As usual with such trade shows, products shown off at CES aren't always ready to go on sale, and some, like Samsung's flexible smartphone screen, are little more than prototypes to show off what's possible and give us a glimpse at the future.
Credit: The Verge
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Tech firms have talked about flexible screens before, but we couldn't really understand what all the fuss was about, until Samsung took the covers off its prototype smartphone at CES this week.
Unwilling to disclose even the exact screen size, never mind a price or release date, Samsung has made it clear that curved OLED screens for smartphone are some way off, but certainly in development nonetheless.
Although not immediately obvious, the advantage of a curved screen like this becomes clear when you cover the screen with a regular phone case. Doing so will leave the curved edge on display, where notifications, a stock market ticket or the time could be shown subtly.
As OLED screens do not require a backlight, it may well be possible to power just the curved edge of the screen, so constantly displaying a news feed or your Twitter notifications shouldn't have a huge impact on battery life.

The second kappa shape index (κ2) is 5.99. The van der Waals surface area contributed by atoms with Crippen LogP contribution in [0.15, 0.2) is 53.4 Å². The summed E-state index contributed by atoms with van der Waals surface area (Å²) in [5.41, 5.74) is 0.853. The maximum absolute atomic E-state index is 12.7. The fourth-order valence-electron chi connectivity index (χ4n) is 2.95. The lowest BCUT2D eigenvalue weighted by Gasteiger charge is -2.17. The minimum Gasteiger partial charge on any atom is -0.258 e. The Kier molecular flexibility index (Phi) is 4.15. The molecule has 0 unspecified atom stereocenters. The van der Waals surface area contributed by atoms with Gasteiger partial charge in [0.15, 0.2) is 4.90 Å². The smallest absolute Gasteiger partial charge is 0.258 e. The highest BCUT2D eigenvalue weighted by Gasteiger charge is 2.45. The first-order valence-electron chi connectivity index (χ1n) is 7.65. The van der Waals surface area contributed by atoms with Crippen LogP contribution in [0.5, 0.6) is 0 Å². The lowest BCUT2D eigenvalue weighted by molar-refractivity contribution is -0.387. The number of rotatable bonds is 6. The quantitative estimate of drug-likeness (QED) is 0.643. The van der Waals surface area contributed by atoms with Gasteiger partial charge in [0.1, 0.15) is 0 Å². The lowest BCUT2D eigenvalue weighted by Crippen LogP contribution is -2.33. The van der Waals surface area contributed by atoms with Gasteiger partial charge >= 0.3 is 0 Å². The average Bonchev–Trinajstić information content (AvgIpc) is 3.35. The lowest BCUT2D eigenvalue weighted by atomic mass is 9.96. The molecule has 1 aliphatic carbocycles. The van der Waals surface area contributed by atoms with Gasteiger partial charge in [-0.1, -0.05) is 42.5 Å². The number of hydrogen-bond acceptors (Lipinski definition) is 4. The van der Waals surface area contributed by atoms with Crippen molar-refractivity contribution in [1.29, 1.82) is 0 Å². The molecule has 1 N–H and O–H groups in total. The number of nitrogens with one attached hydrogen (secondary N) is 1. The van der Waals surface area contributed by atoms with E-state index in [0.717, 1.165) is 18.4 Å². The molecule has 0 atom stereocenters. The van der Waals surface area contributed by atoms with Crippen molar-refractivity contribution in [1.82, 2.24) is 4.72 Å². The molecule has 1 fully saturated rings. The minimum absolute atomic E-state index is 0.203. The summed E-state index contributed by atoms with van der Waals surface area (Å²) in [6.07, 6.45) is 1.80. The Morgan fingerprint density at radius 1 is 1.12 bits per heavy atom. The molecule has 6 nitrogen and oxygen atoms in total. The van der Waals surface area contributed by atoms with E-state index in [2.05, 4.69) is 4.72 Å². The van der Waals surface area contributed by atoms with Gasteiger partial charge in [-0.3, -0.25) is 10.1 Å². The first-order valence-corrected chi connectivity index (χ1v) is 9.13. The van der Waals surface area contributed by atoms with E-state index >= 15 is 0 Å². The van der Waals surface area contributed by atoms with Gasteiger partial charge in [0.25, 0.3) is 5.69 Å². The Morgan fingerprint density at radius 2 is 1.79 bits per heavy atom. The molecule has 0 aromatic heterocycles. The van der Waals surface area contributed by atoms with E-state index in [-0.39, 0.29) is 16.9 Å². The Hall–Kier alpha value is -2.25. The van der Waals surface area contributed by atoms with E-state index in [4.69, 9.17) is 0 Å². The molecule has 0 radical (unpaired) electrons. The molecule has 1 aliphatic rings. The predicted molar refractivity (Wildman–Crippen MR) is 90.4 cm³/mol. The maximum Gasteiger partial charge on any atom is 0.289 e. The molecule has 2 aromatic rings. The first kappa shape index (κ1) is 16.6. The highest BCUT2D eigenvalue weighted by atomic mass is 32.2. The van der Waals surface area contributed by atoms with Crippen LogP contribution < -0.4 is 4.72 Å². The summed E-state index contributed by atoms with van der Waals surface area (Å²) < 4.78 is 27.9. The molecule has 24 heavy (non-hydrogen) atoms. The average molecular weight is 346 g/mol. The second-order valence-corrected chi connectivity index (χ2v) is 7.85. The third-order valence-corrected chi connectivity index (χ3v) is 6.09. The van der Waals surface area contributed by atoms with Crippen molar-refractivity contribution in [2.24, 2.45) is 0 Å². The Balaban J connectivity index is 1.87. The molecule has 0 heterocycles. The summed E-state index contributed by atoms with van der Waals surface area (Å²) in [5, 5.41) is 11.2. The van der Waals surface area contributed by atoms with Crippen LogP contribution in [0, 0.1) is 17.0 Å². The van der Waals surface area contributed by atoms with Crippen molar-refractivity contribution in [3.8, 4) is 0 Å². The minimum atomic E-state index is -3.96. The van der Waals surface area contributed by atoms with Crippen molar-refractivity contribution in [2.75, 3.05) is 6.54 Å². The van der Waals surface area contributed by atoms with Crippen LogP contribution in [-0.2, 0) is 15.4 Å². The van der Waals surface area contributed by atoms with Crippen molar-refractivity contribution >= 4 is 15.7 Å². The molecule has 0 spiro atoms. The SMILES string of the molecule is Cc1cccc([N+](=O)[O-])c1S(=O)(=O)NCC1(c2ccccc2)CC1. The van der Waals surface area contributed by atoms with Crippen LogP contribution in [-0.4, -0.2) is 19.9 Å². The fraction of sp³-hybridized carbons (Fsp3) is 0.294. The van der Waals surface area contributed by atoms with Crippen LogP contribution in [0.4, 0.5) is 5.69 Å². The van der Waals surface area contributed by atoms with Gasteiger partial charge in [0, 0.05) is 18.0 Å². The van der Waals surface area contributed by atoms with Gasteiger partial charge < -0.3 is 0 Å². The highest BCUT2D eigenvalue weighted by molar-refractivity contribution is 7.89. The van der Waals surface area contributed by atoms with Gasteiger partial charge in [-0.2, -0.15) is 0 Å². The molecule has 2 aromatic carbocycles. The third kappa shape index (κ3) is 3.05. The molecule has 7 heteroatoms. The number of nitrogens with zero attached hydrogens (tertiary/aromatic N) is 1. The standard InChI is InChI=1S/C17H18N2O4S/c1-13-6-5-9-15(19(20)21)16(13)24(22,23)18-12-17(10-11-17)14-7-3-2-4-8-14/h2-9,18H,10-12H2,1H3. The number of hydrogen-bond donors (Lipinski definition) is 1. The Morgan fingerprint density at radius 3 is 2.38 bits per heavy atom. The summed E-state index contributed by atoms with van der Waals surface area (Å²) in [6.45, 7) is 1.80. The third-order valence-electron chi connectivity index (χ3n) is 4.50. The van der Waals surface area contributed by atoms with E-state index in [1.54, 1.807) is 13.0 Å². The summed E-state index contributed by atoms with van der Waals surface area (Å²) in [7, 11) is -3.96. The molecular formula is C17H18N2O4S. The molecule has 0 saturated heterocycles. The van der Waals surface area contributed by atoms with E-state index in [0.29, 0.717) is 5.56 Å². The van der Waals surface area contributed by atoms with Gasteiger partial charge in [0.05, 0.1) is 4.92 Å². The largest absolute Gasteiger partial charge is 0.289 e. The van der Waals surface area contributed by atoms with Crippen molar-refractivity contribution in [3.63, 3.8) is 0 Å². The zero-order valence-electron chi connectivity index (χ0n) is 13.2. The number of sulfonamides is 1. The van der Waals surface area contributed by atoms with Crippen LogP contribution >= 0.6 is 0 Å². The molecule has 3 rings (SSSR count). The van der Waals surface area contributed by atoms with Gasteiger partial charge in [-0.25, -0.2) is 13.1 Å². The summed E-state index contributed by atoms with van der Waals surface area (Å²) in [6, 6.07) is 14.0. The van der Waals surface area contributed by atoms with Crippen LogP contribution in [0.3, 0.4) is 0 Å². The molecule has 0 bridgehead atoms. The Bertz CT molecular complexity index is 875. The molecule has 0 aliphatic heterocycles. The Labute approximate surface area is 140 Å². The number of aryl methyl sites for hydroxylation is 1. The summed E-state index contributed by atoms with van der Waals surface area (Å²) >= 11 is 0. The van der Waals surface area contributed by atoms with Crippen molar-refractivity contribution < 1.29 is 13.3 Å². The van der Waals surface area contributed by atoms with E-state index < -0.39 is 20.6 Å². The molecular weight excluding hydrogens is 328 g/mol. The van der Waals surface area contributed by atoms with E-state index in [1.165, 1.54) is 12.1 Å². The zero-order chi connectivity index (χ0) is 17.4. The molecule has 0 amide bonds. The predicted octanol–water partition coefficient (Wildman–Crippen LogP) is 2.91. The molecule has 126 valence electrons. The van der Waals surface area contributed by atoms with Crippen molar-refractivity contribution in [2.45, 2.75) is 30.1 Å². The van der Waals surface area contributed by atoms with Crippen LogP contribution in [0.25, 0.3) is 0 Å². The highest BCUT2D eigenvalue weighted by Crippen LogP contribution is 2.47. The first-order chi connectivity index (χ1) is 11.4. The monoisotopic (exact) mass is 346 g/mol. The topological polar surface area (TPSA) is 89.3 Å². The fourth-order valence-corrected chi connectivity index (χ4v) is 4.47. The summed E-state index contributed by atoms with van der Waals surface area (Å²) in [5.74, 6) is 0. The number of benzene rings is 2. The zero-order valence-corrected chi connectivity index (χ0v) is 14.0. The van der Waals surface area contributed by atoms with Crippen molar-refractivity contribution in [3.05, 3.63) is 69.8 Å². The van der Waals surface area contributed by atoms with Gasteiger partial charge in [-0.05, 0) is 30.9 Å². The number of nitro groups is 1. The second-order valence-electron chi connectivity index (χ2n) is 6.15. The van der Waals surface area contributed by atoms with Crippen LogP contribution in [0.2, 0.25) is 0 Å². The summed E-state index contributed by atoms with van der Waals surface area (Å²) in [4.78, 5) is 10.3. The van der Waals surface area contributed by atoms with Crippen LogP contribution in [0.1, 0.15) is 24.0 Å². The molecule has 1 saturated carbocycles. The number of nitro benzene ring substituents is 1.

Beyond that, it isn't clear what Samsung has planned for phones with flexible OLED screens like this, but it's always good to see manufacturers pushing ahead to work with and develop new technologies.
The Verge got some hands-on time with the prototype at CES, but Samsung was incredibly vague about the phone's specifications, revealing that it has a screen of around five inches with a 16:9 widescreen aspect ratio, and a resolution of "about" 720p.
Samsung also said the prototype lacks a radio, camera and most other features you'd find in a phone, and the operating system is little more than a selection of images resembling mock ups of the company's TouchWiz Android skin.
Smartphones with flexible OLED screens should probably be filed under 'cool but pointless' for now, but we wouldn't be surprised to see the technology improved and expanded on over the next couple of years.
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